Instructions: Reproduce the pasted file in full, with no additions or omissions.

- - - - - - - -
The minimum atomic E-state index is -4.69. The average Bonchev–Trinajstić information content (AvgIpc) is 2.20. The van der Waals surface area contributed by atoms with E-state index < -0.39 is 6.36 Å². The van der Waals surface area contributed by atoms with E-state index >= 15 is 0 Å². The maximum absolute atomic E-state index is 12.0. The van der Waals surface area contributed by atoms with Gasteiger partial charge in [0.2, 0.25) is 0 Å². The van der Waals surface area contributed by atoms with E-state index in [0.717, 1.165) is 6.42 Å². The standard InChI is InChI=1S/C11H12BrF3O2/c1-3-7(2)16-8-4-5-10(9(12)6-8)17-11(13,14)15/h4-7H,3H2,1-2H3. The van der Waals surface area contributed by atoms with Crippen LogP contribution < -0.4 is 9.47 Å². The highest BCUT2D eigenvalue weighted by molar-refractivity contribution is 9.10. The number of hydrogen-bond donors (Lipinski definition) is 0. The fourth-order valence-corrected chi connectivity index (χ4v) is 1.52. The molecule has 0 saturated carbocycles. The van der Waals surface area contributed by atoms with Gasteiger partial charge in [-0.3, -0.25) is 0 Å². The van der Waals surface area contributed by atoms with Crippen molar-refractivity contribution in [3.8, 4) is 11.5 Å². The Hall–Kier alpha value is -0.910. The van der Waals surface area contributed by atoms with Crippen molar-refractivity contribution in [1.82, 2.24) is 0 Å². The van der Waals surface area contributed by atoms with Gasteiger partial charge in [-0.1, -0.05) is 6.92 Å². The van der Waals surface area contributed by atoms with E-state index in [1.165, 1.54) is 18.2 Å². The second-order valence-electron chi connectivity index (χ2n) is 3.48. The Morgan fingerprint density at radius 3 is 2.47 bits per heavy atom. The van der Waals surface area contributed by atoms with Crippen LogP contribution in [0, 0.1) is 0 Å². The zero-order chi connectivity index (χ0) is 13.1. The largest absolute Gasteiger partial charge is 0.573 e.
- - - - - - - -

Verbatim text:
The minimum atomic E-state index is -4.69. The average Bonchev–Trinajstić information content (AvgIpc) is 2.20. The van der Waals surface area contributed by atoms with E-state index < -0.39 is 6.36 Å². The van der Waals surface area contributed by atoms with E-state index >= 15 is 0 Å². The maximum absolute atomic E-state index is 12.0. The van der Waals surface area contributed by atoms with Gasteiger partial charge in [0.2, 0.25) is 0 Å². The van der Waals surface area contributed by atoms with E-state index in [0.717, 1.165) is 6.42 Å². The standard InChI is InChI=1S/C11H12BrF3O2/c1-3-7(2)16-8-4-5-10(9(12)6-8)17-11(13,14)15/h4-7H,3H2,1-2H3. The van der Waals surface area contributed by atoms with Crippen LogP contribution < -0.4 is 9.47 Å². The highest BCUT2D eigenvalue weighted by molar-refractivity contribution is 9.10. The number of hydrogen-bond donors (Lipinski definition) is 0. The fourth-order valence-corrected chi connectivity index (χ4v) is 1.52. The molecule has 0 saturated carbocycles. The van der Waals surface area contributed by atoms with Gasteiger partial charge in [-0.3, -0.25) is 0 Å². The van der Waals surface area contributed by atoms with Crippen molar-refractivity contribution in [3.8, 4) is 11.5 Å². The Hall–Kier alpha value is -0.910. The van der Waals surface area contributed by atoms with Crippen molar-refractivity contribution in [1.82, 2.24) is 0 Å². The van der Waals surface area contributed by atoms with Gasteiger partial charge in [-0.1, -0.05) is 6.92 Å². The van der Waals surface area contributed by atoms with E-state index in [1.165, 1.54) is 18.2 Å². The second-order valence-electron chi connectivity index (χ2n) is 3.48. The Morgan fingerprint density at radius 3 is 2.47 bits per heavy atom. The van der Waals surface area contributed by atoms with Crippen LogP contribution in [0, 0.1) is 0 Å². The zero-order chi connectivity index (χ0) is 13.1. The largest absolute Gasteiger partial charge is 0.573 e.